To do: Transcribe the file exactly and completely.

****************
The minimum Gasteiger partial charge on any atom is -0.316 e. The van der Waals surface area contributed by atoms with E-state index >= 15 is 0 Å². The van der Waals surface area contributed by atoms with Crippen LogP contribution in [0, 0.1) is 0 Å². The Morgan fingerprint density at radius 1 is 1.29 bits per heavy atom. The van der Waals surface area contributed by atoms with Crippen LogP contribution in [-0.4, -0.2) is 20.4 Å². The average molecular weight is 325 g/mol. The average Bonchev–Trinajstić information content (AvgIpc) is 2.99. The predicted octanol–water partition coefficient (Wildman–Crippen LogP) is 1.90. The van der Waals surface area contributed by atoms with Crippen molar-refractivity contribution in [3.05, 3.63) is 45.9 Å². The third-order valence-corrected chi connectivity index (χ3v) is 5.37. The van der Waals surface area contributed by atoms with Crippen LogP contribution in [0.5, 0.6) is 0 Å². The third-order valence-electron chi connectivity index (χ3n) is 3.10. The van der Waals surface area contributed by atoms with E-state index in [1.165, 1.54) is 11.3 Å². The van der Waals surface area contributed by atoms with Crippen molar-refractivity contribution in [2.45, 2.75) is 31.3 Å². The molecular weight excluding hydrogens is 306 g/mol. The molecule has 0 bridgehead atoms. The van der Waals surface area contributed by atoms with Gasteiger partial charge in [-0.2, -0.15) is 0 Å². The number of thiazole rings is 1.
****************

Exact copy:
The minimum Gasteiger partial charge on any atom is -0.316 e. The van der Waals surface area contributed by atoms with E-state index >= 15 is 0 Å². The van der Waals surface area contributed by atoms with Crippen LogP contribution in [0, 0.1) is 0 Å². The Morgan fingerprint density at radius 1 is 1.29 bits per heavy atom. The van der Waals surface area contributed by atoms with Crippen LogP contribution in [-0.4, -0.2) is 20.4 Å². The average molecular weight is 325 g/mol. The average Bonchev–Trinajstić information content (AvgIpc) is 2.99. The predicted octanol–water partition coefficient (Wildman–Crippen LogP) is 1.90. The van der Waals surface area contributed by atoms with Crippen molar-refractivity contribution in [3.05, 3.63) is 45.9 Å². The third-order valence-corrected chi connectivity index (χ3v) is 5.37. The van der Waals surface area contributed by atoms with Crippen LogP contribution in [0.5, 0.6) is 0 Å². The third-order valence-electron chi connectivity index (χ3n) is 3.10. The van der Waals surface area contributed by atoms with E-state index in [1.165, 1.54) is 11.3 Å². The van der Waals surface area contributed by atoms with Crippen molar-refractivity contribution in [2.45, 2.75) is 31.3 Å². The molecular weight excluding hydrogens is 306 g/mol. The molecule has 0 bridgehead atoms. The van der Waals surface area contributed by atoms with Gasteiger partial charge in [-0.2, -0.15) is 0 Å². The number of thiazole rings is 1.